"Facebook admits that messaging and privacy are offered as options on certain websites. Facebook denies that “[w]ithout Yahoo!’s achievements, websites such as Facebook would not enjoy repeat visitors or substantial advertising revenue.” Facebook further denies that the functions identified in this paragraph of the Complaint involved any innovation by Yahoo!."
Fluffeh writes: "RightHaven seems to have a new agenda — comedy. The CEO, who now works for another company is throwing the "It wasn't me, it was the one armed man!" excuse in a filing to the court, also throws RightHaven's own lawyers under the bus "Therefore, Gibson hereby respectfully requests this Court to order Mangano to appear before the Court and effect compliance with the Minute Order. Gibson further requests this Court order Mangano to reinvigorate Mangano’s representation of Righthaven until such time as this Court would find appropriate the withdrawal by Mangano."
All this is potentially good news though (apart from being hilarious) as it can come back to not only bite Steve Gibson later down the track, but patent trolling firms in general by way of precedents: "At minimum, that’s going to raise legal costs and uncertainty for LLC owners everywhere, particular in the IP arena because every patent monetization company is going to be compared to Righthaven, and even the owner of a patent who loses on a good faith argument of infringement or validity may end up having personal assets at least threatened as a result.""
Fluffeh writes: "Things go from funny to sad, following its recent whipping by a judge, it now appears that it's just completely given up. CEO Steve Gibson is working at another job (while being investigated by the Nevada Bar) and main lawyer Shawn Mangano apparently has completely stopped responding to all attempts to contact him, even by the court. All this has resulted in the key appeals in its cases to be dismissed "for lack of prosecution." Last Thursday it also had a key case closed, with prejudice, driving another (yes another) nail in its already buried coffin."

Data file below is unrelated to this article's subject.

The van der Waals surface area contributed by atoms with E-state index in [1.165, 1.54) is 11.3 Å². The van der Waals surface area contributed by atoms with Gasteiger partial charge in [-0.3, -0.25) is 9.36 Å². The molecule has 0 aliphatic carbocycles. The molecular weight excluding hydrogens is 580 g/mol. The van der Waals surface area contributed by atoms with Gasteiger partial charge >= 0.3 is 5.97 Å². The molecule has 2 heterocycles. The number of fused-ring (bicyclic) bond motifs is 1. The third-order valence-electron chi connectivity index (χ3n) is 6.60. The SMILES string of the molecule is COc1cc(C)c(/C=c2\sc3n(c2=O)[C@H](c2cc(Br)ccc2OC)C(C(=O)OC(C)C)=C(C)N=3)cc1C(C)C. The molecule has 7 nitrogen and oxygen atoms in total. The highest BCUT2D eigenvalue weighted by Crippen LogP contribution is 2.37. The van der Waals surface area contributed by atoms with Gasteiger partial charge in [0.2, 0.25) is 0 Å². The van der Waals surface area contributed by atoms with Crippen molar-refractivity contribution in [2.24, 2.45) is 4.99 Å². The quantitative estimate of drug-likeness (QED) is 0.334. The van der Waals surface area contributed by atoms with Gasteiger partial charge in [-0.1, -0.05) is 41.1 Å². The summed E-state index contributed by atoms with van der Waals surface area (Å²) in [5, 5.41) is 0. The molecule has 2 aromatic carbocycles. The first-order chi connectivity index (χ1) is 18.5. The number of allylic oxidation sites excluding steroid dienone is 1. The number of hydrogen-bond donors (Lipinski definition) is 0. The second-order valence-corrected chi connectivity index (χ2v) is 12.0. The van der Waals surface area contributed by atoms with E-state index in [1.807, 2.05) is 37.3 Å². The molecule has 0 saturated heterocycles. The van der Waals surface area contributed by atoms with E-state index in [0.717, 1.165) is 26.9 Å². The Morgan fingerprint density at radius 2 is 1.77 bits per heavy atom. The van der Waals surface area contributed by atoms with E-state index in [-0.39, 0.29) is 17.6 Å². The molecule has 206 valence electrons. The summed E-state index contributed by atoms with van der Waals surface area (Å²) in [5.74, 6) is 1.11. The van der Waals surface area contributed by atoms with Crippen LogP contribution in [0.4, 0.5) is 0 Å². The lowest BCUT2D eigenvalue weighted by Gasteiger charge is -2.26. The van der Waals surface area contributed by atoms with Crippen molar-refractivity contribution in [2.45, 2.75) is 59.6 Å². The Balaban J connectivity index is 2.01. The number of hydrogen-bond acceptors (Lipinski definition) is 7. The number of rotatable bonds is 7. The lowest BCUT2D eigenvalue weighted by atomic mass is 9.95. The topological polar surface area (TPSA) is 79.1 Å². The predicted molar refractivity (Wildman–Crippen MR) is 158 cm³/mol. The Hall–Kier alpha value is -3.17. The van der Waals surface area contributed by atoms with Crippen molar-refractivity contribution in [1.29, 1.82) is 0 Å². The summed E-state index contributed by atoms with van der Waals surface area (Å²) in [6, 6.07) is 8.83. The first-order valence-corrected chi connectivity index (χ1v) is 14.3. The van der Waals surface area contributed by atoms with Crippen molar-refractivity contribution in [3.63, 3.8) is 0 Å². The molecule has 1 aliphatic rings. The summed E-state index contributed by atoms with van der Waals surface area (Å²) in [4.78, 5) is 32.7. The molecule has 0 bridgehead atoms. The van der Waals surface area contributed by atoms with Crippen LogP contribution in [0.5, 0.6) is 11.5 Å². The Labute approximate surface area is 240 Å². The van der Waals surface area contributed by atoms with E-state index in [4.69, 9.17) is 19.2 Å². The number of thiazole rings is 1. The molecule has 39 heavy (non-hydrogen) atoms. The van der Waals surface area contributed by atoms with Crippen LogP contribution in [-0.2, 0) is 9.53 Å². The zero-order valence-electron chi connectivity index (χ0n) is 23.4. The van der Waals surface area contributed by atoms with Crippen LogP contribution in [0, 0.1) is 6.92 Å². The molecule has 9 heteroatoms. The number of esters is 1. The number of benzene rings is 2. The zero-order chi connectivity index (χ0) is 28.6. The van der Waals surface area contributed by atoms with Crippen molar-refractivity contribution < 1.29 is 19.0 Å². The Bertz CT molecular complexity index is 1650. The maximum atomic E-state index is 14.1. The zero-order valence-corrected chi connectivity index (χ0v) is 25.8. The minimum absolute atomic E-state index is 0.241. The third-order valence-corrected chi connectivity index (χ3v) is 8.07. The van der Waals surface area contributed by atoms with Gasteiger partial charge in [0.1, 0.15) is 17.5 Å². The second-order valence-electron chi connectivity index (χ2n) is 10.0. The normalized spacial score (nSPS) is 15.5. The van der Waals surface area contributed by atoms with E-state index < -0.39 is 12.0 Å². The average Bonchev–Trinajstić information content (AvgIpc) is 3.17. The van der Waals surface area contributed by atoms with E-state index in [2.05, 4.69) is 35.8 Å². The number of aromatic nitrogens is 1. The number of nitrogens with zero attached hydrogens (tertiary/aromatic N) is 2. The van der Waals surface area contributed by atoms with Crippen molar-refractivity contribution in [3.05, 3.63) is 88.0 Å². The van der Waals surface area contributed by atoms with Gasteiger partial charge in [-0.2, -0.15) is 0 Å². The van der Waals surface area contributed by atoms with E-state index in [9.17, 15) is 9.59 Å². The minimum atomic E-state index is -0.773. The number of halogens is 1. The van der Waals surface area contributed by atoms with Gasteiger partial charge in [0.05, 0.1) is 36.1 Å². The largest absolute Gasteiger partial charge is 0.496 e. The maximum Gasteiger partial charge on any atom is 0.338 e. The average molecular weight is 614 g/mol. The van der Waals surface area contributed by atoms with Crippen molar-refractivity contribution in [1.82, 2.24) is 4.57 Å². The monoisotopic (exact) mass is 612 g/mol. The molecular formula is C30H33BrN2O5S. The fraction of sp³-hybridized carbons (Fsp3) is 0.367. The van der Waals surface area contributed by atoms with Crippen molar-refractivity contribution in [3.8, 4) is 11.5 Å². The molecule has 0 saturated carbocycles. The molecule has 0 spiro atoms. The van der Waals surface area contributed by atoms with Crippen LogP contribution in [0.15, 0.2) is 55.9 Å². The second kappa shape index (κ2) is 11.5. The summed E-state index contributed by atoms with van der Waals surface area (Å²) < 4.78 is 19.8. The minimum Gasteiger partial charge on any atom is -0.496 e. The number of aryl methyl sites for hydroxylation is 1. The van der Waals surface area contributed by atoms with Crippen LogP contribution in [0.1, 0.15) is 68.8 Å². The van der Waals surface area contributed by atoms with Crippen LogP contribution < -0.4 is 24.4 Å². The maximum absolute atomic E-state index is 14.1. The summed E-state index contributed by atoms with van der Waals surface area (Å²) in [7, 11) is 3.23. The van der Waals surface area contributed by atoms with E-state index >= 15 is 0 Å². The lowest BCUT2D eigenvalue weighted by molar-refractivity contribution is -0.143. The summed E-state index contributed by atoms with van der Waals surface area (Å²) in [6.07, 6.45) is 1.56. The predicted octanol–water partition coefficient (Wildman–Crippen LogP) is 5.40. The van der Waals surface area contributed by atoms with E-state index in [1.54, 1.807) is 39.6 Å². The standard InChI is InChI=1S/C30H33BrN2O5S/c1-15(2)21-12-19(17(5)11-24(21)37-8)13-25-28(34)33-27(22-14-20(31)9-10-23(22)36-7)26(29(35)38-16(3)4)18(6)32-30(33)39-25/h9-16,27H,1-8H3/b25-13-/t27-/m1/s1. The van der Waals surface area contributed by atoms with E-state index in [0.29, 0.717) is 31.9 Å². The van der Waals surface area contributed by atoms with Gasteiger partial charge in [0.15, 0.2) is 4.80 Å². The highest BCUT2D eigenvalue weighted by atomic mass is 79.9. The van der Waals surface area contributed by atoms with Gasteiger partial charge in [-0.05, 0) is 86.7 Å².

Fluffeh writes: "High-level executives at Google and Oracle were ordered to hold one last round of settlement talks no later then April 9th, with the trial over Google's alleged use of Java technology in Android set to begin April 16, although the last-ditch effort to avoid a trial seems unlikely to succeed. Oracle initially accused Google of violating seven patents, but has since dropped most of them. This is due to the US Patent and Trademark Office ruling the patents described technology that was not patentable. Two patents assigned to the Oracle-owned Sun Microsystems remain: #6,061,520 which covers "an improvement over conventional systems for initializing static arrays by reducing the amount of code executed by the virtual machine to statically initialize an array," and #RE38,104 which covers a type of compiler and interpreter."
Fluffeh writes: "Facebook Inc. acquired 750 patents from IBM, adding intellectual property that may help it counter allegations of patent infringement, a person with knowledge of the transaction said. Facebook, the world’s biggest social-networking service, is bolstering its legal defenses amid a standoff with rivals that have more intellectual property. Yahoo! Inc. sued Facebook earlier this month, accusing it of infringing patents covering functions critical to websites. Facebook had 22 patent suits against it last year, according to LegalMetric.com."